If you’ve been following the news or the Twitterverse or the land of Facebook recently you’ve probably heard a lot of people talking about the Supreme Court’s “Hobby Lobby” decision, but don’t really know what they’re talking about. That is about to change.
The Green family, who own a chain of arts-and-crafts stores (“Hobby Lobby”) argued that some “morning after” contraception methods were incompatible with their religious views on abortion and that they should not be forced to cover those methods under the Affordable Care Act (aka “Obamacare”).
- The Supreme Court ruled 5-4 in favor of the Green family.
- The majority decision stated very specifically that the government cannot require “closely held, for-profit corporations” to provide insurance coverage for methods of birth control that conflict with the employer’s religious beliefs.
- Forcing these companies to pay for coverage or face fines of $475 million annually would have been a substantial burden and a violation of their rights protected under the Religious Freedom Restoration Act of 1993.
The Majority Decision
- The majority decision argued that the contraception coverage requirement would have imposed a “substantial burden” on the owner’s religious beliefs, which would violate their protection under the RFRA of 1993.
- They were very clear that this decision applies only to the issue of contraception and only for “closely held” companies, which means that five or fewer people own over half of the company (in this case, a family that has prioritized running their business in accordance with their religious beliefs for a long time).
- The court would like to place these businesses in the same category as religious organizations and religiously-affiliated non-profits, which are already exempt; in these cases the company’s insurer will cover the cost without using company premiums.
The Dissenting Decision
- The four justices in the minority argued that this decision opens the door for more for-profit companies to claim exemptions from regulations for religious reasons.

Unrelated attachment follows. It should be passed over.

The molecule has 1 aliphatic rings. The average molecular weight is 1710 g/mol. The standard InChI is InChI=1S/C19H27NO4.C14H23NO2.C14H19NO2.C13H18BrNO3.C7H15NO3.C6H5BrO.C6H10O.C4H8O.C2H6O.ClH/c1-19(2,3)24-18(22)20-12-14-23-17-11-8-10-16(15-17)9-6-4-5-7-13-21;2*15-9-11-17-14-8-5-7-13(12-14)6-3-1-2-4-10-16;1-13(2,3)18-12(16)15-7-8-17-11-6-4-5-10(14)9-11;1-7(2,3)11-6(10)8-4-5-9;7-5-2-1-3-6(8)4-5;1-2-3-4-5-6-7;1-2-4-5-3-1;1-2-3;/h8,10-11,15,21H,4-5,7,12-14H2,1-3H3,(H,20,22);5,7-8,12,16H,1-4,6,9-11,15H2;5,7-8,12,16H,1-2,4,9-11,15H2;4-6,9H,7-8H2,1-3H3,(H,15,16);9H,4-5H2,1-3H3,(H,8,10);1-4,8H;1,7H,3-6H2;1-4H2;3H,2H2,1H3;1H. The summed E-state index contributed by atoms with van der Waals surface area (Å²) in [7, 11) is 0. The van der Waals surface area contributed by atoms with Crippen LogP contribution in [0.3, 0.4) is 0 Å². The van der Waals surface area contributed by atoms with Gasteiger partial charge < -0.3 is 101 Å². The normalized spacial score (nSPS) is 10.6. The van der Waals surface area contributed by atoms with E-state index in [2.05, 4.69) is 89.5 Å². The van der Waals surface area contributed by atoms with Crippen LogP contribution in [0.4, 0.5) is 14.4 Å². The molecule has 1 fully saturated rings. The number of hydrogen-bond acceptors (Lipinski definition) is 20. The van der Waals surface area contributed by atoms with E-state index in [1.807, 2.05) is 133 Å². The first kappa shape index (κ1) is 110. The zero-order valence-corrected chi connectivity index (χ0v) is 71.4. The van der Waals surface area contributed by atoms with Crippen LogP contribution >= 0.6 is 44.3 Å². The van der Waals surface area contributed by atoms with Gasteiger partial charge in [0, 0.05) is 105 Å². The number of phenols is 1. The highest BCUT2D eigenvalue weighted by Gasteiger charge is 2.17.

- They provide a few examples: “Would the exemption…extend to employers with religiously grounded objections to blood transfusions (Jehovah’s Witnesses); antidepressants (Scientologists); medications derived from pigs, including anesthesia, intravenous fluids, and pills coated with gelatin (certain Muslims, Jews, and Hindus); and vaccinations?”
- The minority claims that the decision “protects the religious rights of employer over those of their workers.”
The Completely Unrelated Comedic Intermission
People that are upset with the decision mainly take issue with it in terms of (1) restricting women’s rights to contraception and (2) the possibility of companies using religious exemption to get out of other regulations.
The counter-arguments are that (1) women will still get access to contraception, it will just be covered by the insurance company instead of their employer, just like is already the case for religious organizations and religiously-affiliated non-profits and (2) the court is very specific about this decision only applying to contraception coverage by closely held, for-profit companies with a legitimate history of operating in accordance with their religious beliefs.
Obviously, it is not a clear cut decision (nine of the smartest constitutional scholars in the country disagreed 5-4), but the decision has been made.
You have snoozed. I have news’d. Go forth and be knowledgeable.